The two most important pro-azadi leaders in the Valley, Mirwaiz Umar Farooq and Mr. Geelani, have radically different views as to what azadi entails. Consider, for example, that Mirwaiz has been an important moderate voice, whereas Mr. Geelani harbours no such illusions of temperance. A close reading of Mirwaiz’s statements, taken at various points in time, makes clear that he is more pro-Kashmir than anti-India, willing to talk to and reason with New Delhi, and is flexible in relation to what self-determination entails; his ‘United States of Kashmir’ proposal does not seek complete independence for Kashmir. In other words, the Mirwaiz is willing to make adjustments and seek balance when talking to New Delhi. But Mr. Geelani has made it clear that the resolution to the Kashmir problem lies in nothing short of Kashmir’s merger with Pakistan, and rejects the need to converse with New Delhi.
Most importantly, however, azadi needs to be understood as the rallying cry of a large number of an aggrieved people. For them, the word means something more tangible, something that pertains to their daily lives, than anything so fundamentally ideological: it means freedom from the fear of militants and security forces, as well as dignity, and the absence of New Delhi’s political high-handedness. Moreover, one would have to concede that it is a question of the unresolved issue of sub-national aspirations, and its consequences within the Indian state.
Zardari’s Kashmir policy
The relative silence of Pakistan, and the pro-India statements of President Zardari, should be understood as the fourth reason for the failure of the dissident movement. That Zardari did not choose to lash out against India during the recent anti-India protests in Kashmir is significant. His assurances that there would soon be good news about Kashmir and that both the countries are working towards it show a desire to distance himself from Pakistan’s traditional stance on Kashmir. And more was to follow. Recently he branded Kashmiri militants as “terrorists” and claimed that India was important for Pakistan’s growth. Surprisingly, he received little rebuke for these comments from within his country. Pakistan’s desire to make peace with India, and to rid itself of extremism, also means that it many not continue to support the various dissident parties within Kashmir — as it has done in the past — at the expense of India and its fight with terrorism, though the Pakistani Army and the ISI may fail to demonstratively adhere to this new way of thinking.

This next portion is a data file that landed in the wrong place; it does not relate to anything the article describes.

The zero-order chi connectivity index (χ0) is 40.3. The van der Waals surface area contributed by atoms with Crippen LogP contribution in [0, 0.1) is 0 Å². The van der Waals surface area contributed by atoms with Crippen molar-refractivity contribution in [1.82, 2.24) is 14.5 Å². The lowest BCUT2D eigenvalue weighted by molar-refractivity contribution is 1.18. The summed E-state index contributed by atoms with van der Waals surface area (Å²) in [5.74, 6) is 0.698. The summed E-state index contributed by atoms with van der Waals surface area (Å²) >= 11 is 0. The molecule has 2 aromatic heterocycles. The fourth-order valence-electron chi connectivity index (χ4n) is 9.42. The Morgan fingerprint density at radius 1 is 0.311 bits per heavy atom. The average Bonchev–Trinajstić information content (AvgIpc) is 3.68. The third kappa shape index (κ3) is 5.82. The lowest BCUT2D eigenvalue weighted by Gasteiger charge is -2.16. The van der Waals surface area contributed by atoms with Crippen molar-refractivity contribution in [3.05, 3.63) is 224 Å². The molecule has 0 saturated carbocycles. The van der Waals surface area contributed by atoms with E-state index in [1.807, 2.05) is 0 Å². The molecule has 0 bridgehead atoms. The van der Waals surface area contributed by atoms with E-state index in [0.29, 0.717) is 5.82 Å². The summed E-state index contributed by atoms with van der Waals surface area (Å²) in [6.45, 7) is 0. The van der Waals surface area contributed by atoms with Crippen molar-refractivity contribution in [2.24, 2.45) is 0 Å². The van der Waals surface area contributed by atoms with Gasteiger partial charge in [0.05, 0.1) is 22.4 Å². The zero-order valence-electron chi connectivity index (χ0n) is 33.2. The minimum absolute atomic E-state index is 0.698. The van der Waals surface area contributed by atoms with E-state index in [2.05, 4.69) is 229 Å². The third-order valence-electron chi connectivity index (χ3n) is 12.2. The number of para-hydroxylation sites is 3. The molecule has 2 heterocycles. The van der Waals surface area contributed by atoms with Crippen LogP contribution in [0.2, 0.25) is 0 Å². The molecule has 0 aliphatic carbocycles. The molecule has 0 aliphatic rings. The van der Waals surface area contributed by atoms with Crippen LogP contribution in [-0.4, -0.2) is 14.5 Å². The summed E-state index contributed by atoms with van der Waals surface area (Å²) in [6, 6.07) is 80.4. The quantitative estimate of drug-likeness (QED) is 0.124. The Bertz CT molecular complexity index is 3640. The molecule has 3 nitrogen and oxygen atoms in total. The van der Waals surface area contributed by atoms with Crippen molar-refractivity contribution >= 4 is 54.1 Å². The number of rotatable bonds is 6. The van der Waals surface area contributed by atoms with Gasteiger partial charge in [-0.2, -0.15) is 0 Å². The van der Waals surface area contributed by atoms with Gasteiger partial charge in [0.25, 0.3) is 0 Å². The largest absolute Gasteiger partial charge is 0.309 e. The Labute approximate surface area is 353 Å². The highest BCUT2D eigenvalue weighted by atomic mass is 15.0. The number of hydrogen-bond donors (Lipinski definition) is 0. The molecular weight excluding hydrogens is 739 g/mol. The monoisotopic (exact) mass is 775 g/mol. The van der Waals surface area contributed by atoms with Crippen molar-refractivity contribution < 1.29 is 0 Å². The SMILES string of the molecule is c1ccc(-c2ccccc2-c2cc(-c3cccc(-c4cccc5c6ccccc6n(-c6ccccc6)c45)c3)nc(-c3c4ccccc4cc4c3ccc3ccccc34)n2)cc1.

Lastly, the anti-Kashmir agitations in Jammu dented the dissident cause. For the rest of the world, ‘Kashmir’s freedom struggle’ is now more nuanced, and Jammu has played an important part in highlighting the conflicts within the conflict. Agitations in Jammu made obvious to all what was already well known within J&K: Jammu and Leh have never been part of the struggle in Kashmir, and were always uneasy about the political supremacy of Kashmiris in the state. Kashmiris have always relied on their own centrality to tell the story of their struggle, yet the reorientation of focus towards the politics of the Kashmiri/Jammuite relationship, have complicated the equation. The introduction of the Jammu and, to a lesser extent, the Leh narratives have crowded the picture. A conflict-within-a-conflict has been unearthed, and it threatens to disrupt the over-simplified nature of the Kashmiri’s argument.
That said, much as New Delhi hopes that elections in the State will bring back normalcy, it needs to ensure that those elections are free and fair, lest the State fall back once more into instability. In other words, New Delhi, in its over-enthusiasm to stabilise the state, must not try to create a façade of normalcy by playing foul with elections. It must demonstrate what it has learnt since 2002, and let the electoral process answer questions it cannot.